Techniques to cool atoms ever closer to absolute zero have been devised in recent decades. Carl Wieman, Eric Cornell, and MIT’s Wolfgang Ketterle were able to achieve Bose-Einstein condensation in 1995, a milestone for which they were awarded the 2001 Nobel Prize in physics. Other techniques include a process using lasers to cool atoms from 300 degrees Celsius to a few ten-thousandths of a degree above absolute zero.

A clever cooling technique

And yet, to see individual fermionic atoms, the particles need to be cooled further still. To do this, Zwierlein’s group created an optical lattice using laser beams, forming a structure resembling an egg carton, each well of which could potentially trap a single fermion. Through various stages of laser cooling, magnetic trapping, and further evaporative cooling of the gas, the atoms were prepared at temperatures just above absolute zero — cold enough for individual fermions to settle onto the underlying optical lattice. The team placed the lattice a mere 7 microns from an imaging lens, through which they hoped to see individual fermions.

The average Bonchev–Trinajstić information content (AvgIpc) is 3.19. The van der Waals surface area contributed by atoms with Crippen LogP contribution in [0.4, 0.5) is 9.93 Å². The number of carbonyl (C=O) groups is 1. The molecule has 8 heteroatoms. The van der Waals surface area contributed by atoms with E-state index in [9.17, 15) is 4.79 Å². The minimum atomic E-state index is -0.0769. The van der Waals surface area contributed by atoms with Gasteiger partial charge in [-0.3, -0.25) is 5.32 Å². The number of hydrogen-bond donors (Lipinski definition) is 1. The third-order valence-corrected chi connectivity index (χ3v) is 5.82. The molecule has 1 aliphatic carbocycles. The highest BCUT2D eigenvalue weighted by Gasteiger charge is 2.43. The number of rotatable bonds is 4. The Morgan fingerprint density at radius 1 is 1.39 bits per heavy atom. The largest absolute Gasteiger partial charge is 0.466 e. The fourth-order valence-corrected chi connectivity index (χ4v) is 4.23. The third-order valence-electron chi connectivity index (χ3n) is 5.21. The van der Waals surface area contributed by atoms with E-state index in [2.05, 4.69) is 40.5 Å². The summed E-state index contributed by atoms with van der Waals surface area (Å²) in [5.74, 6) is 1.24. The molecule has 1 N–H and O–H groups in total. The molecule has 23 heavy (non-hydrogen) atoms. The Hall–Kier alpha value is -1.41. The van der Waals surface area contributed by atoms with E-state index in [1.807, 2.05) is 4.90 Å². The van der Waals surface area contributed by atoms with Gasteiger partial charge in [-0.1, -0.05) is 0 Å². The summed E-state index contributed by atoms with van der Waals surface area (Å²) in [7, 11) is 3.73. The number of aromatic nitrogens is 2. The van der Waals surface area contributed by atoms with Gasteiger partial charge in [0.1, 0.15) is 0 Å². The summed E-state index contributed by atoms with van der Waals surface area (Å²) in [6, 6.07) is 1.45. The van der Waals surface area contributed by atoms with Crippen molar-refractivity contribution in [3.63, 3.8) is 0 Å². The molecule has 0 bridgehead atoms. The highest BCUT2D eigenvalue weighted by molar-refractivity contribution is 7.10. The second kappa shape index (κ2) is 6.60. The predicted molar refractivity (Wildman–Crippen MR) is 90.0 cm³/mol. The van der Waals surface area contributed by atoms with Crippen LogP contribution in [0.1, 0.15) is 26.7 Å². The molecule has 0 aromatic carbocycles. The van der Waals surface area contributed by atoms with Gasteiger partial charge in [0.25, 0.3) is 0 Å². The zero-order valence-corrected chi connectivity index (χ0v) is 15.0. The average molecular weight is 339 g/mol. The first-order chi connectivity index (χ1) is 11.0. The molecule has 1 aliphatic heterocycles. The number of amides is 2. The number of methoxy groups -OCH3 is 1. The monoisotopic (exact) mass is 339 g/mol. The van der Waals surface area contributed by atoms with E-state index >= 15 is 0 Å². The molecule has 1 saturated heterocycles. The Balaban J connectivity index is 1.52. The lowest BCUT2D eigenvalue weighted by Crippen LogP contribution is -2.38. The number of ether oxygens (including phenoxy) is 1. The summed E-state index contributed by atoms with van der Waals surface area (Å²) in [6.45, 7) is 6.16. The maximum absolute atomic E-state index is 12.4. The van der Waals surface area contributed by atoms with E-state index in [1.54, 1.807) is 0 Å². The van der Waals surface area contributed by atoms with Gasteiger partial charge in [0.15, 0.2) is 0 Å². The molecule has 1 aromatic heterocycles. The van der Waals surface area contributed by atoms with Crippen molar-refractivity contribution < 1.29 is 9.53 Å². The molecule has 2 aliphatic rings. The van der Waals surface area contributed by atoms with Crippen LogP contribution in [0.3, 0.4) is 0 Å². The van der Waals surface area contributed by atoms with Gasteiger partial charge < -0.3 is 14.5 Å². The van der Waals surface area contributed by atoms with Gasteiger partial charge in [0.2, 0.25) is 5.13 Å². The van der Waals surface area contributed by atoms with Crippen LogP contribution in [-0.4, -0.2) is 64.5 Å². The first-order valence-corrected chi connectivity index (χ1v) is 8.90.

However, seeing fermions requires shining light on them, causing a photon to essentially knock a fermionic atom out of its well, and potentially out of the system entirely.

“We needed a clever technique to keep the atoms cool while looking at them,” Zwierlein says.